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Register Your Music Production Business!


This post focuses on registering your music business with Uncle Sam to avoid liability, tax issues, and better business structuring.

I know, I know… registering a business is about as fun as a broken fretboard, but it’s a good idea when you start out. There are a lot of reasons why registering (and registering as the right type of business) is a good idea, but I’m going to focus on liability, structure, and taxes.

First, check your Secretary of State website for information. Many states have free annual publications that describe each kind of business registration (and their processes) in great length. Minnesota has a wealth of stuff here, for instance, including the fantastic ‘A Guide to Starting a Business in Minnesota’.

The Types of Businesses

While it may vary a bit from state to state, generally you have four types of businesses: proprietorship, partnership, corporation, and limited liability company.

I’m not going to go into the gory details with each one, but I will describe the major differences.

Proprietorships and partnerships are essentially businesses run by people. They’re the simplest types of businesses, as your own personal finances and the business’ finances aren’t distinguished. A proprietorship is usually run by a single person, whereas a partnership is run by a couple or more. I would recommend against a partnership for a production company, as having monetary resources pooled together between several people can get ugly quickly. Both proprietorships and partnerships have liability, which means that if, say, someone gets upset with the work you do or if you infringe upon the rights of someone else and have to pay damages, you could potentially have to pay out of your own pocket. Because your own funds and the funds of the company aren’t distinguished, you can be on the hook for quite a bit if something goes wrong (you sample something you shouldn’t have or someone gets electrocuted by your condenser mic power supply).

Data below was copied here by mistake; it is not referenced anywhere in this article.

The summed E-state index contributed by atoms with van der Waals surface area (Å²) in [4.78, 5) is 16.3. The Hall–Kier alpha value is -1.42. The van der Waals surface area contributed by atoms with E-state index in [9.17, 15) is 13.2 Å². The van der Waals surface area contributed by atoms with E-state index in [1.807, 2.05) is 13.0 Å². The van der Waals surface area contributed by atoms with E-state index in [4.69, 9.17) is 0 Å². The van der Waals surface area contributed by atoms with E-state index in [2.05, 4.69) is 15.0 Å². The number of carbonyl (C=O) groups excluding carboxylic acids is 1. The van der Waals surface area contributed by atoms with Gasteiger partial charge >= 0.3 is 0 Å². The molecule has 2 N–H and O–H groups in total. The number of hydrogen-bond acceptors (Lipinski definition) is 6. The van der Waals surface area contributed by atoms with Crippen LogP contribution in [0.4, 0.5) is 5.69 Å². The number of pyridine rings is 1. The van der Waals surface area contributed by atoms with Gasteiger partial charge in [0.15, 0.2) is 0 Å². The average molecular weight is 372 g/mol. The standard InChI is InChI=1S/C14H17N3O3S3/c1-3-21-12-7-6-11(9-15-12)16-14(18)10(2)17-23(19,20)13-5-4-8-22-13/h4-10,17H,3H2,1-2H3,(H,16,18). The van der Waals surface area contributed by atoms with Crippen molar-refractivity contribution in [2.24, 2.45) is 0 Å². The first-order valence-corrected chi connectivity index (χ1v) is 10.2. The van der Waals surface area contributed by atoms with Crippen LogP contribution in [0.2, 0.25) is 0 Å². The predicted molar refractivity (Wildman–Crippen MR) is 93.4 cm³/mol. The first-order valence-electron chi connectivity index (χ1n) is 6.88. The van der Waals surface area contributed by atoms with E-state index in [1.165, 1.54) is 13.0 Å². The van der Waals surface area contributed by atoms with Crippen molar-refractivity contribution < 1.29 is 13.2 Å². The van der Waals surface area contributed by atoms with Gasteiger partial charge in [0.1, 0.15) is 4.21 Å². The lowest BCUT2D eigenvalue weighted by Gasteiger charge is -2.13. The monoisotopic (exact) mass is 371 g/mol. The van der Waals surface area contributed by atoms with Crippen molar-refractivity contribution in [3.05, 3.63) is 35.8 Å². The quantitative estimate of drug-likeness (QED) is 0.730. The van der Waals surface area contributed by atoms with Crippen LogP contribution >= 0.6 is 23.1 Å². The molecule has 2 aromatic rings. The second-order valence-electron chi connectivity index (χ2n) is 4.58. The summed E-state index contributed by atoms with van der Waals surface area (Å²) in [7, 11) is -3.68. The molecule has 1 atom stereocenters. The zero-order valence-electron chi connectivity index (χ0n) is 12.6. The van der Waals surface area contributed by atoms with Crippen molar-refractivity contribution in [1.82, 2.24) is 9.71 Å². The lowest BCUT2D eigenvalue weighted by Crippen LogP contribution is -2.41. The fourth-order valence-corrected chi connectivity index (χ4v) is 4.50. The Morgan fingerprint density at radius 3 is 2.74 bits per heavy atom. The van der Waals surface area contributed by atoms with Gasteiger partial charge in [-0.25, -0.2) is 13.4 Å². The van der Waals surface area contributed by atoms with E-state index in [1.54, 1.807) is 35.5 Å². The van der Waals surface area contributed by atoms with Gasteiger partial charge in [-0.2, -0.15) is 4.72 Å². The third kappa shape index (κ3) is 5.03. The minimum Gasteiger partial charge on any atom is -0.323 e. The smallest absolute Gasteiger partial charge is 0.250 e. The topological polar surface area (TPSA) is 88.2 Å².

Corporations have been given a dirty name, but basically they’re businesses that have identities of their own, separate from their owners. Usually corporations are owned by people who have stock in the company, which just means parts of the company, represented by pieces of paper, are split up and distributed among the owners. The cool thing (and unfortunate thing when it’s misused) about corporations is that they can act separate from their owners, meaning that the owners won’t be liable for the damages the company incurs (unless something illegal has been done). Typically there are two kinds of corporations, S and C corporations. The major difference between S and C corporations is that S corporations are meant to be smaller and can only have US owners. C corporations can be any size and can have owners from anywhere. S corporations often get some tax breaks over C corporations.

Limited liability companies (LCC) are not available everywhere. Essentially, they’re like proprietorships or partnerships with the added bonus of having similar limited liability to the corporations. They’re easier to register, cost less to register, and generally make the most sense for a production team (in my opinion).

It’s a good idea to have your business structure clearly defined when taking on a business venture with another person (especially in the creative field).

Once your business is registered you’ll get a tax ID. This is helpful because most freelance forms will ask for either a) a social security number or b) a tax ID number. Having a tax ID means that fewer forms will be floating out in the ether with your SS# on them. That’s a good thing. It gives you a few extra layers of separation between you and your business, which Uncle Sam appreciates for its bookkeeping, as well (it’ll lower your risk of an audit). Plus, it’s much easier to write things off as business expenses (your new laptop, the CD you bought for ‘research’, etc) if you have a registered business. Save your receipts!

Whether starting a record label or just doing some business on your own, take the time to figure out which kind of business makes the most sense for your needs. Registration is worth it.